The current individual lifetime exemption amount of $11.7 million is set to be reduced by 50% at the end of 2025. However, any gifts given before the reduction in the exclusion (between 2021 and 2025) will not count against the lowered exclusion.

A common slip-up many taxpayers make is gifting appreciated assets toward the end of their life instead of holding onto the asset and gifting the asset via inheritance. Assets received by inheritance receive a step-up in basis to their fair market value at the date of death. This allows any appreciation on the asset, as of the date of death, to avoid capital gains tax (but not estate tax). Any appreciation after the date of death would result in a gain and be subject to capital gains tax.

Compare this to gifting an appreciated asset. If gifted, the recipient will take on your cost basis and holding period of the asset. This means that once they sell the asset, they will have to pay tax on the entire gain. Many parents will gift their house to their kids instead of keeping the house in their estate and having their kids inherit the house. This could cost the kids a great deal in excess taxes if they sell the house.

Another item many taxpayers skip over is completing appraisals of gifted assets, specifically closely-held companies or real estate. Failing to appraise your gifted assets could lead to underreporting the fair market value of the gifted property, thus underreporting the gifts. Failing to take this step could lead to the IRS examining your gift tax returns and decreasing the taxpayer’s lifetime exclusion.

Will This Affect Me?

A 40% tax on assets that you want to leave to your loved ones does seem quite harsh. However, per the Tax Policy Center, only 1,900 of the 2.8 million people who died in 2020 were subject to the estate tax, or less than 0.1%.2 This stat clearly emphasizes that the overwhelming majority of taxpayers will not have taxable estates.

However, just because you don’t anticipate having a taxable estate doesn’t mean you don’t need to have an estate plan! Having basic estate planning documents in place will allow you to ensure your assets are distributed in line with your wishes, avoid many of the hassles and expenses of probate, protect you in the event you become incapacitated, help minimize income taxes, and, most importantly, provide you and your loved ones with peace of mind.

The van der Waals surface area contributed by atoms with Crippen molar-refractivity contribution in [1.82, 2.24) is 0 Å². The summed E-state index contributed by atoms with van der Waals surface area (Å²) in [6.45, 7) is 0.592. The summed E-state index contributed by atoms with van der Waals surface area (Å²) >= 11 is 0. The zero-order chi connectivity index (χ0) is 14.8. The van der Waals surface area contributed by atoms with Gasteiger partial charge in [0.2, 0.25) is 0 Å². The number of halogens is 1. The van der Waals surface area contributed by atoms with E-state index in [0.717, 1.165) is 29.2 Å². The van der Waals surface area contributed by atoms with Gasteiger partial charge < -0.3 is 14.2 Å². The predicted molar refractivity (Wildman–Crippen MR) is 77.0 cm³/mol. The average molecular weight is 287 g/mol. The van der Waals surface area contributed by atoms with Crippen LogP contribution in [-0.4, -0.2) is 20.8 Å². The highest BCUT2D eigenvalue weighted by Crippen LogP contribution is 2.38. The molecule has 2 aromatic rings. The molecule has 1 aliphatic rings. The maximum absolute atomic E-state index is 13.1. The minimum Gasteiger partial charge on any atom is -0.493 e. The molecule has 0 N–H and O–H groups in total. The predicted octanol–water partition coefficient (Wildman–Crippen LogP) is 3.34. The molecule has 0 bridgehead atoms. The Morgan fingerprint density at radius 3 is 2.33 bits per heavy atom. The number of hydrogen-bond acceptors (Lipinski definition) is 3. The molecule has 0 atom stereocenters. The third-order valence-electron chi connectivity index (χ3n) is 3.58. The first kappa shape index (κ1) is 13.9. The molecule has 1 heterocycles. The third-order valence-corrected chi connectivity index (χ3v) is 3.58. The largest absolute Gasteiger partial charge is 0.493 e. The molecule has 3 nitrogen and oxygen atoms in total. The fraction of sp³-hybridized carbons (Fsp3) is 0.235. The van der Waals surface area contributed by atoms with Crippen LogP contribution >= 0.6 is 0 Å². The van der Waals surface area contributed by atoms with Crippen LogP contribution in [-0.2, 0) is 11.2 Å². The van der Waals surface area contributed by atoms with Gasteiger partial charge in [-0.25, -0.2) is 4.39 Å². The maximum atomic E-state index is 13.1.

Gift Tax Reporting

If you do have a reportable gift during the year, the IRS will require you to file a Form 709 U.S. Gift Tax Return. Each spouse will have to file their own return and mark that they are splitting gifts, if applicable. The information required to report the gift includes a description of the gift, the fair market value, your tax basis, and the identity of the recipient (including their Social Security number).

Giving Season

As you brainstorm some awesome gift ideas for your friends and family (If you have any ideas for a mom who has already bought everything Amazon has to offer, please let me know!), be aware that the IRS may want to know what you are giving this year.

At Creative Planning, we can help you with financial planning, charitable and family gifting, tax planning and preparation, and estate planning all under one roof. We deliver a team of credentialed, educated, experienced and action-oriented advisors, including CERTIFIED FINANCIAL PLANNER™ practitioners, certified public accountants, insurance specialists, attorneys and other professionals dedicated to helping you achieve your goals. If you have questions or would like help with any of these areas, please either reach out to your wealth manager or contact us.

Visit www.IRS.gov for more information about gift taxes.

Footnotes

  1. Frequently Asked Questions on Gift Taxes | Internal Revenue Service (irs.gov)
  2. https://www.taxpolicycenter.org/briefing-book/how-many-people-pay-estate-tax
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This commentary is provided for general information purposes only and should not be construed as investment, tax or legal advice, and does not constitute an attorney/client relationship. Past performance of any market results is no assurance of future performance. The information contained herein has been obtained from sources deemed reliable but is not guaranteed.